Weight loss can be aided by mindful feeding. A small but increasing body of evidence indicates that eating more slowly and thoughtfully could help people lose weight and possibly steer them away from processed foods and unhealthy choices. The pain clinics now suggest that arthritis practice mindful eating for weight loss and pain management.
“Mindful eating” is the name given to this alternative method. It’s based on the Buddhist principle of mindfulness, which entails being fully conscious of what’s going on inside and outside of you at any given time. Mindfulness strategies have also been promoted to reduce stress and treat conditions such as high blood pressure and chronic gastrointestinal problems.
When it comes to feeding, mindfulness entails paying attention to your food’s colors, sounds, tastes, and textures; chewing slowly; avoiding distractions such as television or reading; and learning to cope with food guilt and anxiety. Some aspects of mindful eating can be traced back to Horace Fletcher, a food faddist in the early twentieth century who claimed that chewing food deeply would solve various health issues.
The connection between the mind and the gut
Digestion has a complex sequence of the signs of hormones between the nervous system and the gut; the brain seems to register satiety after about 20 minutes (fullness). Satiety can occur after overeating rather than putting an end to it if someone eats too quickly. There’s also evidence that eating while distracted by things like driving or typing can cause digestion to slow or stop, similar to how the “fight or flight” answer does. And if we’re not digesting properly, we may be losing out on some of the food’s maximum nutritional value.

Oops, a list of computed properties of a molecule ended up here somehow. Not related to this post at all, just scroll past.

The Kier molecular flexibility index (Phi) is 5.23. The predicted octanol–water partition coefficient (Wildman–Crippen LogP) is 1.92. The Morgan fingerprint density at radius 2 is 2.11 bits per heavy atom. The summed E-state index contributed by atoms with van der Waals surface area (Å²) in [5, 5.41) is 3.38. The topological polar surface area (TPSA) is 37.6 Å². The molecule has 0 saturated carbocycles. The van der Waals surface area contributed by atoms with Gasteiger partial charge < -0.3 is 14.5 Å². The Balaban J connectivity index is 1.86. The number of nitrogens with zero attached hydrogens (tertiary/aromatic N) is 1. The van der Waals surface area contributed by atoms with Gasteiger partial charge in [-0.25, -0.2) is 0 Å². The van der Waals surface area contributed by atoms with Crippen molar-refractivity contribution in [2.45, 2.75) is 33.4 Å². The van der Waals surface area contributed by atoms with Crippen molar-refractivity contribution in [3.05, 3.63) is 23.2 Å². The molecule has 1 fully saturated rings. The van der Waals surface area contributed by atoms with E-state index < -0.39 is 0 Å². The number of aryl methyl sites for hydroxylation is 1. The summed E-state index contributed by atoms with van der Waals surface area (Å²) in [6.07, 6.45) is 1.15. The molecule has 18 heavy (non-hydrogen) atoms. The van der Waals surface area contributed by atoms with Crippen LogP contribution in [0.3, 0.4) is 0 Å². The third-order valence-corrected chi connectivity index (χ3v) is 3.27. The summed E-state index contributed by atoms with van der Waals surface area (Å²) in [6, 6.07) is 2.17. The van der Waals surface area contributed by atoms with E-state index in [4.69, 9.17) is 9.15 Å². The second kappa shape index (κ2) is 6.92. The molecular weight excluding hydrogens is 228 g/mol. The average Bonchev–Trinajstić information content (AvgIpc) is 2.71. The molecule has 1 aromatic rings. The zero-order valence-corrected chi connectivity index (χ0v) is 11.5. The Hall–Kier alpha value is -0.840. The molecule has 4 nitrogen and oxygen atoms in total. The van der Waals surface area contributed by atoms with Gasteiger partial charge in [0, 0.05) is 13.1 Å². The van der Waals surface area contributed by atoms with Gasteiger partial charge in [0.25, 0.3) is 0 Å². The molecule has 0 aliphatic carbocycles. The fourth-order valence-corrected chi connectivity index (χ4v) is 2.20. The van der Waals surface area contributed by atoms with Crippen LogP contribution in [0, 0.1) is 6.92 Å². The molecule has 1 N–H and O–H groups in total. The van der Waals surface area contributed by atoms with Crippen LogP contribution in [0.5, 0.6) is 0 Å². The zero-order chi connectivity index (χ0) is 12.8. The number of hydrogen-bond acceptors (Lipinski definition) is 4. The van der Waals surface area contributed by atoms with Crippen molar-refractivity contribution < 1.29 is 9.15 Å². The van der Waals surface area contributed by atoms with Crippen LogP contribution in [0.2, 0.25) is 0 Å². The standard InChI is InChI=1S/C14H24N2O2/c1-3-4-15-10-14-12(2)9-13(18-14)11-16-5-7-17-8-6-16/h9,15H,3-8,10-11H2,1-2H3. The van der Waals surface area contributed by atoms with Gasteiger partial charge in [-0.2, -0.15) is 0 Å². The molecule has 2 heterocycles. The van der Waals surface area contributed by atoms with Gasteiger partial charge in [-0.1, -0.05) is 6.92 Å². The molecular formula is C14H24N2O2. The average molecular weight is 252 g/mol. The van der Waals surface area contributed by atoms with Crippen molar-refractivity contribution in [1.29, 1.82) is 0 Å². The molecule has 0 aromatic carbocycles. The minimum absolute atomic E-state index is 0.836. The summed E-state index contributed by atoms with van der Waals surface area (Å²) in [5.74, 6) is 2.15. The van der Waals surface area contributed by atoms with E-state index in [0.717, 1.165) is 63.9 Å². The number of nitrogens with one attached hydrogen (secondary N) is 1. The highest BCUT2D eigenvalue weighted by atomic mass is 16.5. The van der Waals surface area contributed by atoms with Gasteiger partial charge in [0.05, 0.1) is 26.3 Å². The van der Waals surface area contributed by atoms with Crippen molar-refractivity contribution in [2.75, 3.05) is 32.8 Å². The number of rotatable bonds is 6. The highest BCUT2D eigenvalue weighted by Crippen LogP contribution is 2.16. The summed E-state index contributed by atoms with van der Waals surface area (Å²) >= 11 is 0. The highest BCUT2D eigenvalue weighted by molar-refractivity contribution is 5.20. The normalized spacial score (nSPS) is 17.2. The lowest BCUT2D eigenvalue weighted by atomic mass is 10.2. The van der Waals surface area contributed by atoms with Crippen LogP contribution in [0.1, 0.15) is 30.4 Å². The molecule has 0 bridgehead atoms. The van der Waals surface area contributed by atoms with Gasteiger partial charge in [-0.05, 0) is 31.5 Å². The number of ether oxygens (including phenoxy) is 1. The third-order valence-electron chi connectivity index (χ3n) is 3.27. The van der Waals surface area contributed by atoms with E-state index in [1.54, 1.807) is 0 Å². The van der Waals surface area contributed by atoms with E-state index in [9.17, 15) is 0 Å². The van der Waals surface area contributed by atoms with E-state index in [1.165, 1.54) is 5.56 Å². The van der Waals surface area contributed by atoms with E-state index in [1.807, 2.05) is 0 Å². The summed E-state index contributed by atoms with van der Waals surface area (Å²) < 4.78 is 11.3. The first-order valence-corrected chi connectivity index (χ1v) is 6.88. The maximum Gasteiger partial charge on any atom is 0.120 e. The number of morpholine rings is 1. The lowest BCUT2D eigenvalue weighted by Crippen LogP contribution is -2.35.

A bingers’ therapy
Several studies have shown that mindful eating practices can aid in the treatment of eating disorders as well as weight loss. A mindfulness-based therapy was compared to a traditional psychoeducational treatment along with a control group in a randomized controlled study involving 150 binge eaters. Both successful therapies reduced binge eating and depression, but mindfulness-based therapy tended to make people enjoy their meals and feel less stressed about eating control. Those who meditated more often (at mealtimes and during the day) got more benefits from the program.
A mindful nutrition starter kit
Experts recommend beginning with mindful eating in small steps, such as practicing one meal every day. Here are some pointers (and tricks) to get you started:
Set your kitchen timer for 20 minutes and eat a normal-sized meal during that period.
When lifting food to your mouth, use your non-dominant side; if you’re a righty, use your left hand to hold your fork.
Use chopsticks if you don’t normally use them.
For five minutes, eat quietly, thinking about everything that went into making the meal.
Have small bites and chew them thoroughly.
At Oklahoma Pain Doc, we suggest losing weight with mindful eating. This is a strategy to control the pain of arthritis in most pain clinics.
**Disclaimer: This content should not be considered medical advice and does not imply a doctor-patient relationship.